Photography forever changed our perspective on the human condition. Suddenly we could see where we were, what we were doing, and what we were feeling when we did it. We could celebrate our achievements and regret our mistakes. Photographs have certainly provided modern civilization with a new perspective on life. Say, the photograph was invented just over a century ago; what did people rely on to recall people, places, and events before the camera? Well – enter the painting.

Now of course there were other mediums to experiment and create art with prior to the invention of oil paint, but for the sake of this post we will be focusing on the oil painting. When photography was invented, I’m sure some people were wondering if the painted portrait would fade away, but here we have a case of ‘newer is not necessarily better’. Sure an oil painting can take days to complete while a photograph is near instantaneous, but so what? Does speed always translate into quality? Here is another question: can a photograph capture mood and energy? Well in some circumstances it can if you plan out the shot, including lighting and angle etc. In general, however, you are at the mercy of the instantaneous condition of the shot. The painting, on the contrary, offers control, manipulation at all stages, and provides a greater release of mood and energy.

John Lennon by Derek Russell 2012
John Lennon by Derek Russell 2012

Here is something a photograph cannot successfully capture – the heart of the subject as seen through the eyes of the artist. Only a painter can give the viewer a sense of where the subject is in thought. Only a painter can tell you what the mood is through a proper rendering of the eyes. A painting is not a snapshot in time, well it can be I suppose, but in my eyes it’s more of a perpetual loop of emotion. Look into the eyes of the subject and feel their emotions. Place yourself in their shoes and think about their journey to get to this moment in time. Walk away with a new sense of what life offers. Then upon returning to view the painting again, start the process all over again with perhaps a slightly altered conclusion based on previous experiences.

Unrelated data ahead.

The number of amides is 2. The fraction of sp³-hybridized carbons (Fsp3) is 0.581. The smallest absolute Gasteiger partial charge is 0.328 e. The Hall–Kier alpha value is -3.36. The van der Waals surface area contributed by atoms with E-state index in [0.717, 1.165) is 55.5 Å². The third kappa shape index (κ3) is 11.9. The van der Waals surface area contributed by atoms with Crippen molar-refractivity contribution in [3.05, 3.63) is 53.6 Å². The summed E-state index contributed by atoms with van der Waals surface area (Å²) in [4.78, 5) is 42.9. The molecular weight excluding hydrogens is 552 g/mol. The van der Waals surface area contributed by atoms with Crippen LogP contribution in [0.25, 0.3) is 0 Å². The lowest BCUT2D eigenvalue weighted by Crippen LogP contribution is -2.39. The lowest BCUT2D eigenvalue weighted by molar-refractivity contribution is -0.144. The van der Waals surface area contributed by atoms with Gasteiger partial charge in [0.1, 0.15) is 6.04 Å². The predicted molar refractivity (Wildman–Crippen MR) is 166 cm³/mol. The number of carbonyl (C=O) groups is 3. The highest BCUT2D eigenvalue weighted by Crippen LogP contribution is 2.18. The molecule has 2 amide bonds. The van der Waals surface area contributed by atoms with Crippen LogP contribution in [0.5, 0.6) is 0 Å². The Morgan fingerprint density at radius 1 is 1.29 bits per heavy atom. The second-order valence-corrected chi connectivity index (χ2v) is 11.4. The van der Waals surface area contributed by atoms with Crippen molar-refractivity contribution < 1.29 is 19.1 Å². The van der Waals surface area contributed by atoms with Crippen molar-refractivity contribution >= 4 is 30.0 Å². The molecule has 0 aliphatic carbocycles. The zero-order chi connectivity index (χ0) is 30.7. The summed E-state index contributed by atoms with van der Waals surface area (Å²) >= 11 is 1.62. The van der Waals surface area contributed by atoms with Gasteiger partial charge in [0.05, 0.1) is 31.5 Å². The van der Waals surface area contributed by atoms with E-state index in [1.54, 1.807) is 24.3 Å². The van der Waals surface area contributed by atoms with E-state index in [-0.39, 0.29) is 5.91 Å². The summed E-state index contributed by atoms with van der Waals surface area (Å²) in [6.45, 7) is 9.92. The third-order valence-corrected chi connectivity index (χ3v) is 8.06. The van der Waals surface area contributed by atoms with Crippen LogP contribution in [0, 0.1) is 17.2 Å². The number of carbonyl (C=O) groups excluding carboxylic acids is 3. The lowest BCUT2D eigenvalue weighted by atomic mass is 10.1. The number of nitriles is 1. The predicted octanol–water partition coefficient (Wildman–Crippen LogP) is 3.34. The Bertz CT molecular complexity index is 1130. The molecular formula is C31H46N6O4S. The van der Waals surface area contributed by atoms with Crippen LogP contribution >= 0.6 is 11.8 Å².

No my friends, a photograph feels too cold and artificial compared to the painting. It feels like a cold hard date in a history book, instead of the essence of the faces in the paint. Truly, painting offers emotional rewards that a photograph could never touch. You see a photograph, but you feel a painting. I’m not trying to bash photography; don’t get me wrong. I love taking pictures and I love the memories that my photos bring to mind, but when it comes to a portrait or a still life; give me a brush.